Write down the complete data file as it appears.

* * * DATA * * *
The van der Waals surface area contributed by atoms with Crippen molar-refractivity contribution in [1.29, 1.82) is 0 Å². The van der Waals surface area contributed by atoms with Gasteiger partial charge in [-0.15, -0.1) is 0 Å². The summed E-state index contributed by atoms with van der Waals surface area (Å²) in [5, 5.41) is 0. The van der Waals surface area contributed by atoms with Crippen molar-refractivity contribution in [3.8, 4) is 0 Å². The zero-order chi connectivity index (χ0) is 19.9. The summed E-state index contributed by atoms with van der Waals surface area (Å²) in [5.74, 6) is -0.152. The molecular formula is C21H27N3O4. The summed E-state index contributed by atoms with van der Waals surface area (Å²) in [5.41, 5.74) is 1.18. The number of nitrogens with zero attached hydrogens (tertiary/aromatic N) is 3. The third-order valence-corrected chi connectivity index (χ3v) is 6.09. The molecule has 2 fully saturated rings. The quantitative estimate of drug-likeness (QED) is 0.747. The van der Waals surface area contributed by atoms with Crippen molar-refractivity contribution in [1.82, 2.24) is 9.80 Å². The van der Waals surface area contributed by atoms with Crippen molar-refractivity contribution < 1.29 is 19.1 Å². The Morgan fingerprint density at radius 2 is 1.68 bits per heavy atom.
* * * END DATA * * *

The van der Waals surface area contributed by atoms with Crippen molar-refractivity contribution in [1.29, 1.82) is 0 Å². The van der Waals surface area contributed by atoms with Gasteiger partial charge in [-0.15, -0.1) is 0 Å². The summed E-state index contributed by atoms with van der Waals surface area (Å²) in [5, 5.41) is 0. The van der Waals surface area contributed by atoms with Crippen molar-refractivity contribution in [3.8, 4) is 0 Å². The zero-order chi connectivity index (χ0) is 19.9. The summed E-state index contributed by atoms with van der Waals surface area (Å²) in [5.74, 6) is -0.152. The molecular formula is C21H27N3O4. The summed E-state index contributed by atoms with van der Waals surface area (Å²) in [5.41, 5.74) is 1.18. The number of nitrogens with zero attached hydrogens (tertiary/aromatic N) is 3. The third-order valence-corrected chi connectivity index (χ3v) is 6.09. The molecule has 2 fully saturated rings. The quantitative estimate of drug-likeness (QED) is 0.747. The van der Waals surface area contributed by atoms with Crippen molar-refractivity contribution in [1.82, 2.24) is 9.80 Å². The van der Waals surface area contributed by atoms with Crippen molar-refractivity contribution < 1.29 is 19.1 Å². The Morgan fingerprint density at radius 2 is 1.68 bits per heavy atom.